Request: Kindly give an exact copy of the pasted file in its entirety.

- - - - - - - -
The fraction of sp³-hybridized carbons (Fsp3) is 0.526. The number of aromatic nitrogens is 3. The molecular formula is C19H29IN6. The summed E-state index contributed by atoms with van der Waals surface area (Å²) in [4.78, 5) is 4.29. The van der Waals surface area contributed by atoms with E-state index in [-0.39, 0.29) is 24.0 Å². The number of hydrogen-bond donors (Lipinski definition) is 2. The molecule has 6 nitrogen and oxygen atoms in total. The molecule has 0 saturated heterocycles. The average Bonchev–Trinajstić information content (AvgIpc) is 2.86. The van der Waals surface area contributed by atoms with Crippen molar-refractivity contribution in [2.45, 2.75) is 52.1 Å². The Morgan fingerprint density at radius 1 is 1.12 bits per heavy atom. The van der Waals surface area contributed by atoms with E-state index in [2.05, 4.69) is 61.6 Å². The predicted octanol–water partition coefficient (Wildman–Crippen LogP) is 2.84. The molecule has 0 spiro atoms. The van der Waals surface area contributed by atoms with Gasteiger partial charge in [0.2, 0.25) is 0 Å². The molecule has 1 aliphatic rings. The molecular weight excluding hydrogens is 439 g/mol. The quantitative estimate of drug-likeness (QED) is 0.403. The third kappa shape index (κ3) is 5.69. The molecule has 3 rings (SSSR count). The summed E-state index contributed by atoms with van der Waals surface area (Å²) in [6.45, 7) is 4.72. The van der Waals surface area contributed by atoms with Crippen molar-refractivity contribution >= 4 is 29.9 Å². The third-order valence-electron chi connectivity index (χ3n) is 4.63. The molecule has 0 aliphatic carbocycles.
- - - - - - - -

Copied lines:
The fraction of sp³-hybridized carbons (Fsp3) is 0.526. The number of aromatic nitrogens is 3. The molecular formula is C19H29IN6. The summed E-state index contributed by atoms with van der Waals surface area (Å²) in [4.78, 5) is 4.29. The van der Waals surface area contributed by atoms with E-state index in [-0.39, 0.29) is 24.0 Å². The number of hydrogen-bond donors (Lipinski definition) is 2. The molecule has 6 nitrogen and oxygen atoms in total. The molecule has 0 saturated heterocycles. The average Bonchev–Trinajstić information content (AvgIpc) is 2.86. The van der Waals surface area contributed by atoms with Crippen molar-refractivity contribution in [2.45, 2.75) is 52.1 Å². The Morgan fingerprint density at radius 1 is 1.12 bits per heavy atom. The van der Waals surface area contributed by atoms with E-state index in [2.05, 4.69) is 61.6 Å². The predicted octanol–water partition coefficient (Wildman–Crippen LogP) is 2.84. The molecule has 0 spiro atoms. The van der Waals surface area contributed by atoms with Gasteiger partial charge in [0.2, 0.25) is 0 Å². The molecule has 1 aliphatic rings. The molecular weight excluding hydrogens is 439 g/mol. The quantitative estimate of drug-likeness (QED) is 0.403. The third kappa shape index (κ3) is 5.69. The molecule has 3 rings (SSSR count). The summed E-state index contributed by atoms with van der Waals surface area (Å²) in [6.45, 7) is 4.72. The van der Waals surface area contributed by atoms with Crippen molar-refractivity contribution >= 4 is 29.9 Å². The third-order valence-electron chi connectivity index (χ3n) is 4.63. The molecule has 0 aliphatic carbocycles.